As WWE “takes over” Chicago (aka – The Windy Apple) for the next few days, things kicked off tonight with WWE NXT TakeOver Chicago. It was a TakeOver, so it was good, featured some surprises, and a strong “Match of the Year” contender. Let’s get straight to the recap, shall we?
WWE NXT TakeOver Chicago Recap
WWE. Then. Now. Forever. The Kickoff Show is the standard NXT Kickoff Show – a panel discussion, some video packages, some “earlier today” footage, and no matches. I finally realized they appear to pre-tape this show when doors open at the venue and then tape the following week’s NXT episode while the Kickoff Show airs on the Network. I don’t know why I thought they filmed the episode after the TakeOver card ended.
Nothing really of note on the Kickoff Show, beyond Ember Moon joining the panel and revealing she’ll be out for six months with her shoulder injury. She claims the injury “could have been fatal”, which seemed like an odd thing to say. Regardless, considering how the women’s match sussed out, I’m now wondering if Moon’s recovery time is being exaggerated (like they’re allegedly doing with Strowman), or if we’re (spoiler) going to have Asuka as champion all the way into 2018.
WWE. Then. Now. Forever. (again) and we open with a Chicago-themed NXT TakeOver video package. We’re live from Chicago and the announce team of Tom Phillips, Percy Watson, and Nigel McGuinness welcome us to the show.
SAnitY’s music hits first and Eric Young, flanked by Killian Dain and Alexander Wolfe, heads to the ring. Roderick Strong’s music hits, but he enters through the crowd and sneak attacks – taking out both Dain and Wolfe before Young can even realize what is going on. Smart!
Match #1: Roderick Strong vs. Eric Young (w/ Killian Dain & Alexander Wolfe)
Another perfect usage of Eric Young in NXT. I love that he’s down there as a credible heel that doesn’t need to go over that often and purely exists to push NXT faces to that next level. He did an excellent job of that with Dillinger and now it has begun with Strong. I say credible because of Young’s past and the fact he’s capable of having great matches with the faces he’s positioned with. Case in point, tonight he and Strong have a barn burner to say the least. Strong manages to use finesse and timing to successfully neutralize the “numbers game” that plagues anyone facing SAnitY. A very smart move here to put Roddy over clean with the End of Heartache since the guy is on a roll ever since they aired the “Who is Roderick Strong?” vignettes.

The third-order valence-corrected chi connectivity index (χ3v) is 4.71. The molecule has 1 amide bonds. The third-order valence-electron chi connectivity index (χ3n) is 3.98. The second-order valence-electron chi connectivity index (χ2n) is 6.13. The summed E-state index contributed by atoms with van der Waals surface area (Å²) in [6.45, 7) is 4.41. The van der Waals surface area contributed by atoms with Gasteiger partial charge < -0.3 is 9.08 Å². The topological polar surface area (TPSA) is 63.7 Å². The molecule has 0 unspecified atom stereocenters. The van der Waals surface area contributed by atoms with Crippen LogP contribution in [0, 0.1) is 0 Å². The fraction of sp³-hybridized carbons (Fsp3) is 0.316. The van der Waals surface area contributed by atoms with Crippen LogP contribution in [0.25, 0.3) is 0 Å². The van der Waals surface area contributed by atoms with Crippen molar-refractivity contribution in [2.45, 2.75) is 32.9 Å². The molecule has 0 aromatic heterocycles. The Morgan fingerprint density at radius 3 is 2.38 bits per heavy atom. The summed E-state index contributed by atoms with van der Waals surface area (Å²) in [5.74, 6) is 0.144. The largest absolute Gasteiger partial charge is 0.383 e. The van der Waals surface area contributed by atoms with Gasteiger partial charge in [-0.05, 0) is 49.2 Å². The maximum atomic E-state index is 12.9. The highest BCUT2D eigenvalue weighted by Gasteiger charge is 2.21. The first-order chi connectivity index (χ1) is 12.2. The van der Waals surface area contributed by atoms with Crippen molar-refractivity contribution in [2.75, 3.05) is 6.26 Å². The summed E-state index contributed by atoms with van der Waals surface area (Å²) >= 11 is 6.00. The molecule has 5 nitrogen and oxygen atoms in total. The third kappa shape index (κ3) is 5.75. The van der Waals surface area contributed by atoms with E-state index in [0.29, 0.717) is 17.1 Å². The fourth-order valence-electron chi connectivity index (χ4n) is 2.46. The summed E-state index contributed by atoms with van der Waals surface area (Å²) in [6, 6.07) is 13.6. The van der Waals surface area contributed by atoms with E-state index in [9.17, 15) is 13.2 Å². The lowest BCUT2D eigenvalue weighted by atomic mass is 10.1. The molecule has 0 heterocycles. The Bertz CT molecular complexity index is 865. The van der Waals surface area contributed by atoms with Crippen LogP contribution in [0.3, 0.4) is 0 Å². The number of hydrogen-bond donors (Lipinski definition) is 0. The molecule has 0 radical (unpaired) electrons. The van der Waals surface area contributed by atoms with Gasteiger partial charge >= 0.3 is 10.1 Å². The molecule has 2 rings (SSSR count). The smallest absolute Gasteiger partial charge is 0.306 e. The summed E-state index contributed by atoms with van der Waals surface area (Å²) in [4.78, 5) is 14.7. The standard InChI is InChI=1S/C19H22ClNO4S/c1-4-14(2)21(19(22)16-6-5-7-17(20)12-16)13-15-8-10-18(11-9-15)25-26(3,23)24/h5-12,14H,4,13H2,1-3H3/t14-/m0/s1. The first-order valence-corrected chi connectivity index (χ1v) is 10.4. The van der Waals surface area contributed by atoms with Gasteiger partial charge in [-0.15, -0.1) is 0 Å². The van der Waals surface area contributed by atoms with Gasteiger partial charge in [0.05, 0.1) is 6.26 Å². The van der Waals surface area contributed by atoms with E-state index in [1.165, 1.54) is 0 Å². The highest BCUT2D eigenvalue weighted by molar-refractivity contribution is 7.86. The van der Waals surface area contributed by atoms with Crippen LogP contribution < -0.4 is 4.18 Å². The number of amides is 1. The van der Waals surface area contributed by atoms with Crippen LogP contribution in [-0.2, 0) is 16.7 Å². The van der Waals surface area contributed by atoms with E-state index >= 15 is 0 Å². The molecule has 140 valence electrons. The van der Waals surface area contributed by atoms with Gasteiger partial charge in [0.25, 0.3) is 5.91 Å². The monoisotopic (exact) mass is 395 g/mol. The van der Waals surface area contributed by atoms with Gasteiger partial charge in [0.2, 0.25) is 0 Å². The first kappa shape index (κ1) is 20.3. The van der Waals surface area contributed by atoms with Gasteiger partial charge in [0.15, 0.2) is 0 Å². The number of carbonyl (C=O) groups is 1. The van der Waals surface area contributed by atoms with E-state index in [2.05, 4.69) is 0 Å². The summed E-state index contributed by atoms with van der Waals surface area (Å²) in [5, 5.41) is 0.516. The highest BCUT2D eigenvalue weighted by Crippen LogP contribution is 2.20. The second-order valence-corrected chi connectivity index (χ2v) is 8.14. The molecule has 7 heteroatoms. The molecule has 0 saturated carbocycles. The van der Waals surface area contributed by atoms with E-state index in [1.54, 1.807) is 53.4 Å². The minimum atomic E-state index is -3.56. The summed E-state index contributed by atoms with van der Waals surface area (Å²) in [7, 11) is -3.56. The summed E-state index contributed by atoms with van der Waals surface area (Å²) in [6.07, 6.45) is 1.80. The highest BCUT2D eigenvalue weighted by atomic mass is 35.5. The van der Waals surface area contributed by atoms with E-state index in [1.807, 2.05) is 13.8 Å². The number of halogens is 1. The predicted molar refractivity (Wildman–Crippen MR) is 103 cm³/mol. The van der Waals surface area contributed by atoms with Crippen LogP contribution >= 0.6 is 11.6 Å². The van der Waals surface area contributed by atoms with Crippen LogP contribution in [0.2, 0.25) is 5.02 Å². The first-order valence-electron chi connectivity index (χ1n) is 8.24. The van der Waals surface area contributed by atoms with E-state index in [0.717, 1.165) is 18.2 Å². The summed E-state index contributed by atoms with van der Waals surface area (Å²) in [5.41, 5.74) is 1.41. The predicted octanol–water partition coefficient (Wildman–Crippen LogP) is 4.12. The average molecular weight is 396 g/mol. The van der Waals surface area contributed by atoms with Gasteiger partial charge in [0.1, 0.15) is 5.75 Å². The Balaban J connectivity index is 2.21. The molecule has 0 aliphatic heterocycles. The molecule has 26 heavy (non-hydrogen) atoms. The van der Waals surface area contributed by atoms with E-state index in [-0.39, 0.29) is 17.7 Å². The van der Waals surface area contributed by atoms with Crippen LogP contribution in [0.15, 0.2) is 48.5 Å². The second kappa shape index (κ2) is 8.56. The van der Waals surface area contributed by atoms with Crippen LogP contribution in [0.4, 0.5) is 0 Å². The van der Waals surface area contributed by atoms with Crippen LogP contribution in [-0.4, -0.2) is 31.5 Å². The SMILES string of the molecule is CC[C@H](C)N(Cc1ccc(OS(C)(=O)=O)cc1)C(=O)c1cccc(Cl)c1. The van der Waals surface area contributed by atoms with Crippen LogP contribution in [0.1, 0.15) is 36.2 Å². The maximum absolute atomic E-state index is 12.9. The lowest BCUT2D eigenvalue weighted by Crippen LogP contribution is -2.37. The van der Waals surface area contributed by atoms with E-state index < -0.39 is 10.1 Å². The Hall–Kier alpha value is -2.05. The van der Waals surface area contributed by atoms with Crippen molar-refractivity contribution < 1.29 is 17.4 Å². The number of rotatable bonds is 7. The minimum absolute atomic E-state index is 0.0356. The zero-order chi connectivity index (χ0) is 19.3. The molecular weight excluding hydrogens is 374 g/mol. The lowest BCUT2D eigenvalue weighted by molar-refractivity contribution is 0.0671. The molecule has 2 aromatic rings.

Verdict: Thumbs Up – A strong opener and Young is excelling in his current utility player role at NXT.
Next, we get a brief glimpse at each of the women in tonight’s triple threat as they prepare for the match. Nikki Cross is shown sitting in the shadows, smiling at nothing – which is exactly how I’d imagine the Nikki Cross character would be prepping for a title match.
Meanwhile, Mike Rome is in the ring to introduce Jim “Good Ol’ JR” Ross who is out to do commentary for the UK Championship match. Man, just like at Mania, it was good to hear him calling a match again. Your commentary team for the UK match is Nigel McGuinness and J.R. – which I imagine may be the commentary team for the UK show they keep talking about?
Pete Dunne is out first. Tyler Bate is out to a song that sounds way, way less like a version of Peter Gabriel’s Sledgehammer with one or two notes changed. Not sure if that was an artistic choice or a “hey, change the song or pay licensing fees” situation.
Match #2: Tyler Bate (c) vs. Pete Dunne (WWE UK Championship Match)
Match of the Night. Match of the Weekend. Match of the Month. Possibly Match of the Year. I’m admittedly a newbie when it comes the UK division as I’m woefully behind on anything that isn’t Raw / SDLive / NXT / 205 Live – but wow, I barely knew who these guys were going in and they had me on the edge of my seat. I can’t quite put my finger on any specific thing that made this match so great. I mean, I could single out the amazing chemistry between Bate and Dunne – who are the perfect respective hero and villain to feud with one another. I could single out the workmanship, which while still WWE style-ish, is unique enough to stand out against the standard Raw / SmackDown / NXT style we see each week. Maybe I could even single out the balance between a more “old school” pace and the more modern pace we’re grown accustomed to seeing the past couple of years? I don’t know. I just know I was “all in” on this match and having Dunne, after several near falls, pull out the victory with the Bitter End for the title win was the perfect ending to a great match. The fact that I’m only a few years younger than these two guys’ combined ages is awesome and means we’ve got a lot more to come from these two.
Verdict: Thumbs Up – One of those rare, “perfect” matches that doesn’t happen on WWE TV all that often. Also, having Ross on commentary raised the bar even higher.
Meanwhile, we see Itami in the back getting ready for the title match. Roode, meanwhile, is staring lovingly at the NXT Championship – which, seems like a plausible way for Bobby Roode to prep for a title defense.
Time for the women’s triple threat. Ruby is out first and Nikki follows. They have a brief face off until Asuka enters.
Match #3: Asuka (c) vs. Ruby Riot vs. Nikki Cross (Triple Threat Match for the NXT Women’s Championship)